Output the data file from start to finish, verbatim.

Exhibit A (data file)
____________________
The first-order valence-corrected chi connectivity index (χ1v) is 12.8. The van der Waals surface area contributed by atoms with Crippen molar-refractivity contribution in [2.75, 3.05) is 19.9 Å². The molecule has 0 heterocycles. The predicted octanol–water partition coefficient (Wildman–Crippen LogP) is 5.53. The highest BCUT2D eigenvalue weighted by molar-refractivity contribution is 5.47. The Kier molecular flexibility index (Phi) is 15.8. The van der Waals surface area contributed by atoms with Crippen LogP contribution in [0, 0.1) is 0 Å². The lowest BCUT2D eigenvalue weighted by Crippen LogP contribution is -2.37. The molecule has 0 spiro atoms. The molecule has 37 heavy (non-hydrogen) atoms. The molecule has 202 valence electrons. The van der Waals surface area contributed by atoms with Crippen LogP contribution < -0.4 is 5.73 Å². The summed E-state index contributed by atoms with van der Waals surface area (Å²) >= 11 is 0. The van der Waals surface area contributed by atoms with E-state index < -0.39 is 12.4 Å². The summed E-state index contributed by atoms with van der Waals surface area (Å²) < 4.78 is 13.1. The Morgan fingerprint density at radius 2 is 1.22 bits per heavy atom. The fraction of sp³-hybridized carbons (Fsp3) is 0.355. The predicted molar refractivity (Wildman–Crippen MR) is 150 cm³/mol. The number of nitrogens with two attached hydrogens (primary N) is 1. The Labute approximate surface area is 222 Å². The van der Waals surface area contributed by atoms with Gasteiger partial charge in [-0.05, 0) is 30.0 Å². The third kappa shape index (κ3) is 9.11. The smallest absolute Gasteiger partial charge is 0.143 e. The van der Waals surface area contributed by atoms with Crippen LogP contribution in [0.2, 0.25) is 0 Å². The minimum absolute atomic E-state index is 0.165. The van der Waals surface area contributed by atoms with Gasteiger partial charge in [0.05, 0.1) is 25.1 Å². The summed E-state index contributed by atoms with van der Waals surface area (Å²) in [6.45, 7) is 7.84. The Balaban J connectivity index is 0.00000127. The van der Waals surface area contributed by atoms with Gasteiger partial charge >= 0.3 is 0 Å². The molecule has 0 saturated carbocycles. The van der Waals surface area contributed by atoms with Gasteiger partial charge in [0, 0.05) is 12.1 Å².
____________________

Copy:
The first-order valence-corrected chi connectivity index (χ1v) is 12.8. The van der Waals surface area contributed by atoms with Crippen molar-refractivity contribution in [2.75, 3.05) is 19.9 Å². The molecule has 0 heterocycles. The predicted octanol–water partition coefficient (Wildman–Crippen LogP) is 5.53. The highest BCUT2D eigenvalue weighted by molar-refractivity contribution is 5.47. The Kier molecular flexibility index (Phi) is 15.8. The van der Waals surface area contributed by atoms with Crippen LogP contribution in [0, 0.1) is 0 Å². The lowest BCUT2D eigenvalue weighted by Crippen LogP contribution is -2.37. The molecule has 0 spiro atoms. The molecule has 37 heavy (non-hydrogen) atoms. The molecule has 202 valence electrons. The van der Waals surface area contributed by atoms with Crippen LogP contribution < -0.4 is 5.73 Å². The summed E-state index contributed by atoms with van der Waals surface area (Å²) >= 11 is 0. The van der Waals surface area contributed by atoms with E-state index < -0.39 is 12.4 Å². The summed E-state index contributed by atoms with van der Waals surface area (Å²) < 4.78 is 13.1. The Morgan fingerprint density at radius 2 is 1.22 bits per heavy atom. The fraction of sp³-hybridized carbons (Fsp3) is 0.355. The predicted molar refractivity (Wildman–Crippen MR) is 150 cm³/mol. The number of nitrogens with two attached hydrogens (primary N) is 1. The Labute approximate surface area is 222 Å². The van der Waals surface area contributed by atoms with Gasteiger partial charge in [-0.05, 0) is 30.0 Å². The third kappa shape index (κ3) is 9.11. The smallest absolute Gasteiger partial charge is 0.143 e. The van der Waals surface area contributed by atoms with Crippen LogP contribution in [0.2, 0.25) is 0 Å². The minimum absolute atomic E-state index is 0.165. The van der Waals surface area contributed by atoms with Gasteiger partial charge in [0.05, 0.1) is 25.1 Å². The summed E-state index contributed by atoms with van der Waals surface area (Å²) in [6.45, 7) is 7.84. The Balaban J connectivity index is 0.00000127. The van der Waals surface area contributed by atoms with Gasteiger partial charge >= 0.3 is 0 Å². The molecule has 0 saturated carbocycles. The van der Waals surface area contributed by atoms with Gasteiger partial charge in [0, 0.05) is 12.1 Å².